There are two reasons for this. The first is that games do have a very strong ability to put players temporarily inside the experience of another person. A while ago, I wrote about a hypothetical game that would allow a male player to allegorically experience–and therefore better understand–rape culture. Games are essentially systems, and oppression is a system, so it’s completely possible to create a game that communicates what it’s like to experience oppression. The problem is, while both games and oppression have rules, the rules of oppression are rigged so that the “player” can never win. This means it’s not very fun at all (to put it mildly). A game where a player is put in the shoes of a marginalized person–such as a mage in Thedas–isn’t going to be any fun. Who wants to play being stuck in a tower, or even confined to one small room, for weeks or months on end? Who wants to play a game where your character can be lobotomized randomly and without reason?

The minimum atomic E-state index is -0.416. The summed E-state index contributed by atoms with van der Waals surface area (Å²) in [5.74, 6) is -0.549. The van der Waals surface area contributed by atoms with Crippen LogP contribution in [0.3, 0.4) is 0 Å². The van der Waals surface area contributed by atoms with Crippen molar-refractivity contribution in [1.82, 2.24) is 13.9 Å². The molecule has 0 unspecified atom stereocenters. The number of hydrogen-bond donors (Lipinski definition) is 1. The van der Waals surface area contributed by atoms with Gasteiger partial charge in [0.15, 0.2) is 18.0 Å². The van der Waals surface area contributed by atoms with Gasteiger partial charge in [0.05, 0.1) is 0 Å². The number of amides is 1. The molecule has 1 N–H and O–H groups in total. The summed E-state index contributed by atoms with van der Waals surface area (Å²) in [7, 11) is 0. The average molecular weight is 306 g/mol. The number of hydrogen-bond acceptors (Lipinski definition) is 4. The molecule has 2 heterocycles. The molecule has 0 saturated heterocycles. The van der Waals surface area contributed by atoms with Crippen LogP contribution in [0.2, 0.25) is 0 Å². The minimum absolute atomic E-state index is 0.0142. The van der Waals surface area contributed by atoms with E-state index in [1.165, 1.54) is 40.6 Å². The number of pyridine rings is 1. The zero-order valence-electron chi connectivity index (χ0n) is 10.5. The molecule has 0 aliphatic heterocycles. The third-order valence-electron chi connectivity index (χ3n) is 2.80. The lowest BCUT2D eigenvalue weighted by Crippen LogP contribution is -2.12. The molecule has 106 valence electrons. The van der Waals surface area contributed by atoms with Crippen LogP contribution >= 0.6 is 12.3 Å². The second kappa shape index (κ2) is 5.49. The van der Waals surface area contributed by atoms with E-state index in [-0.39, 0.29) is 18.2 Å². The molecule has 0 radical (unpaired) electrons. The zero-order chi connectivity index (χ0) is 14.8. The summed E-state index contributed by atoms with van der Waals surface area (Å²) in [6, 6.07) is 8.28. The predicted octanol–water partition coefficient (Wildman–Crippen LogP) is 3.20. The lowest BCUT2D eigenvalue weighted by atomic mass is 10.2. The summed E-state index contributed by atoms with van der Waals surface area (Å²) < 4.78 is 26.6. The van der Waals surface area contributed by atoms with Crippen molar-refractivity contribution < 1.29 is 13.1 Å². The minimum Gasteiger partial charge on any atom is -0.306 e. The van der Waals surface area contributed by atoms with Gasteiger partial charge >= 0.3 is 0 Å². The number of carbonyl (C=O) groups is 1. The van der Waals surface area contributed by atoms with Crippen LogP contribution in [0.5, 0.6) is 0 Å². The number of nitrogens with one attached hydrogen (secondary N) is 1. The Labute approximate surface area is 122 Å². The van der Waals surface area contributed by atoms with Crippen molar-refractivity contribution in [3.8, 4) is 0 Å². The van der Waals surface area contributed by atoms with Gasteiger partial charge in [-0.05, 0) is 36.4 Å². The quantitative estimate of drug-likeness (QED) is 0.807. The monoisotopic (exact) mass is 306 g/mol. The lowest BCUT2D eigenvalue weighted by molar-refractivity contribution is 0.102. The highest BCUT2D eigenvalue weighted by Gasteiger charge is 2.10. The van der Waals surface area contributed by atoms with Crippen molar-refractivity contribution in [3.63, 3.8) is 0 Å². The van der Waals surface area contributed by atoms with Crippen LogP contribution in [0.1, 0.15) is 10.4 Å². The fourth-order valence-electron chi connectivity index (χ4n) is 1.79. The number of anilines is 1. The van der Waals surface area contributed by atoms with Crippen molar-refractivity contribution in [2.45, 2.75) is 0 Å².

Well, I do. But this game will never, ever be made by a company that’s in the business of entertainment, that wants to make money.

So, what if the player just got a taste of it? What if they had to disguise themselves, tiptoe around Templars, make sure they don’t use magic in battle inside the city, at least in the first two acts, before Hawke becomes Champion?